Some of the work I saw on my recent trip to India was the Development Impact Lab’s ElectroChemical Arsenic Remediation (ECAR) project, which removes arsenic in drinking water. The organizations the research team convened, to successfully test and launch a large-scale technology, were enabled by partnerships built and sustained within communities in India. ECAR’s technology has the potential to be radically transformative for clean water provision and public health. ECAR’s ability to scale is the result of investment from the university, the private sector, and the government. This cross-sector investment and collaboration makes implementation possible. As universities play a role in the international development space, they should continue to engage in strategic partnerships, where they can think and act creatively to have long-term, sustainable impact.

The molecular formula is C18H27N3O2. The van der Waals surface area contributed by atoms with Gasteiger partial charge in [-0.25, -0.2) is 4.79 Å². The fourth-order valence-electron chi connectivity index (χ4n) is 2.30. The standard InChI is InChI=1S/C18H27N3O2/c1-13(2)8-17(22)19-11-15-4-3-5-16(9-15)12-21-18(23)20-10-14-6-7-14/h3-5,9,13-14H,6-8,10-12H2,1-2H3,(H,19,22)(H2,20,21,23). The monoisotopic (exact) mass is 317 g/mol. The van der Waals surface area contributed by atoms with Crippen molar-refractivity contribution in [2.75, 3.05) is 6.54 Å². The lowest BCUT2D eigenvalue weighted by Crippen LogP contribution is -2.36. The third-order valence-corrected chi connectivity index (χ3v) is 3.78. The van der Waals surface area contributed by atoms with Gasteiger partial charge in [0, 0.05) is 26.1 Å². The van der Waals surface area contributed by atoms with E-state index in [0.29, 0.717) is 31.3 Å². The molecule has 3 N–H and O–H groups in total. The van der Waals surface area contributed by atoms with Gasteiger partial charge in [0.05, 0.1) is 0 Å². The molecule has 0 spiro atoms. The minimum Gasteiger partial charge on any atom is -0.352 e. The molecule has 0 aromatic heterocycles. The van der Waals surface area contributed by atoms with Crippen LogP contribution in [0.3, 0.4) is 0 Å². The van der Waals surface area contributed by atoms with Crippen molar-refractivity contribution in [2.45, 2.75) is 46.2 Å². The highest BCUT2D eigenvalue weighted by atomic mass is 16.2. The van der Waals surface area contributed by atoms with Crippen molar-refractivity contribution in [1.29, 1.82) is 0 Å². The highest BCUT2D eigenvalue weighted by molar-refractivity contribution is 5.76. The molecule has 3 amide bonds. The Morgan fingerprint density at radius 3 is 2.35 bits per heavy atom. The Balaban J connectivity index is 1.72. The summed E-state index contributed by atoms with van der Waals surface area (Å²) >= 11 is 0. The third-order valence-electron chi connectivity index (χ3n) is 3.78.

If you look at the various tools coming out of the university – ICT tools that receive and transmit information to rapidly diagnose medical conditions, for example – they are the result of partnership building. But they are also the result of the supportive setting the university provides and the time, expertise, and enthusiasm of its scholars. That setting is fairly unique to universities, which is why some university labs are excelling at development solutions. As USAID continues to play a convening role for universities, the focus will not just be on funding, it will be about how development problems are framed, so that various actors can actively participate in the co-creation of the options, solutions, infrastructure of problem solving.